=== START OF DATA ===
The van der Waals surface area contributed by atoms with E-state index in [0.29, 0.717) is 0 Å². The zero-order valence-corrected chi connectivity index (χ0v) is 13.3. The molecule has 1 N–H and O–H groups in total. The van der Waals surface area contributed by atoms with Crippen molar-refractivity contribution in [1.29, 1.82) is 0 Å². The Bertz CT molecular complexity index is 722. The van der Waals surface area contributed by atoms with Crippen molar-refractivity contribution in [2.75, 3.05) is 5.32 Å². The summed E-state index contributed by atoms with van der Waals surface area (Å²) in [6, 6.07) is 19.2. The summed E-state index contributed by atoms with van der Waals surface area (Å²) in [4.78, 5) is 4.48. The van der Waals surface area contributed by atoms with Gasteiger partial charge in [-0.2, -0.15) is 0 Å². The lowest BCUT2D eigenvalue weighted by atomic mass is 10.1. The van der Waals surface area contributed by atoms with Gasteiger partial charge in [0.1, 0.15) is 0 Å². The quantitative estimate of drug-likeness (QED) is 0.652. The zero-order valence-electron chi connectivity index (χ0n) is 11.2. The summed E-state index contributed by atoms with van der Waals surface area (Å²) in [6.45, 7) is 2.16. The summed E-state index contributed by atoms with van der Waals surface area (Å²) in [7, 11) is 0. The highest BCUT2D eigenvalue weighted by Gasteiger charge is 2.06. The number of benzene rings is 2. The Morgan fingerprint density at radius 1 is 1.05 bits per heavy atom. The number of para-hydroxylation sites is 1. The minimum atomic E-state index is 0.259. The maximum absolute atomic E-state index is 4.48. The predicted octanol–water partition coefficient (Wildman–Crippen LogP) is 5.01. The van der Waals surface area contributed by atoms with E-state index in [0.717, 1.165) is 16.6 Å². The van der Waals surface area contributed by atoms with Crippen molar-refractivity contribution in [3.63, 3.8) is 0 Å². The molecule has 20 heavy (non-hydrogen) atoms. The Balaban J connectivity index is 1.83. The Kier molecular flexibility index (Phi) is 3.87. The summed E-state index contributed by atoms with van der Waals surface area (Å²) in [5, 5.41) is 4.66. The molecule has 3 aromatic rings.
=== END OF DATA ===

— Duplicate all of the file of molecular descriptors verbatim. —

The van der Waals surface area contributed by atoms with E-state index in [0.29, 0.717) is 0 Å². The zero-order valence-corrected chi connectivity index (χ0v) is 13.3. The molecule has 1 N–H and O–H groups in total. The van der Waals surface area contributed by atoms with Crippen molar-refractivity contribution in [1.29, 1.82) is 0 Å². The Bertz CT molecular complexity index is 722. The van der Waals surface area contributed by atoms with Crippen molar-refractivity contribution in [2.75, 3.05) is 5.32 Å². The summed E-state index contributed by atoms with van der Waals surface area (Å²) in [6, 6.07) is 19.2. The summed E-state index contributed by atoms with van der Waals surface area (Å²) in [4.78, 5) is 4.48. The van der Waals surface area contributed by atoms with Gasteiger partial charge in [-0.2, -0.15) is 0 Å². The lowest BCUT2D eigenvalue weighted by atomic mass is 10.1. The van der Waals surface area contributed by atoms with Gasteiger partial charge in [0.1, 0.15) is 0 Å². The quantitative estimate of drug-likeness (QED) is 0.652. The zero-order valence-electron chi connectivity index (χ0n) is 11.2. The summed E-state index contributed by atoms with van der Waals surface area (Å²) in [6.45, 7) is 2.16. The summed E-state index contributed by atoms with van der Waals surface area (Å²) in [7, 11) is 0. The highest BCUT2D eigenvalue weighted by Gasteiger charge is 2.06. The number of benzene rings is 2. The Morgan fingerprint density at radius 1 is 1.05 bits per heavy atom. The number of para-hydroxylation sites is 1. The minimum atomic E-state index is 0.259. The maximum absolute atomic E-state index is 4.48. The predicted octanol–water partition coefficient (Wildman–Crippen LogP) is 5.01. The van der Waals surface area contributed by atoms with E-state index in [0.717, 1.165) is 16.6 Å². The van der Waals surface area contributed by atoms with Crippen molar-refractivity contribution in [3.63, 3.8) is 0 Å². The molecule has 20 heavy (non-hydrogen) atoms. The Balaban J connectivity index is 1.83. The Kier molecular flexibility index (Phi) is 3.87. The summed E-state index contributed by atoms with van der Waals surface area (Å²) in [5, 5.41) is 4.66. The molecule has 3 aromatic rings.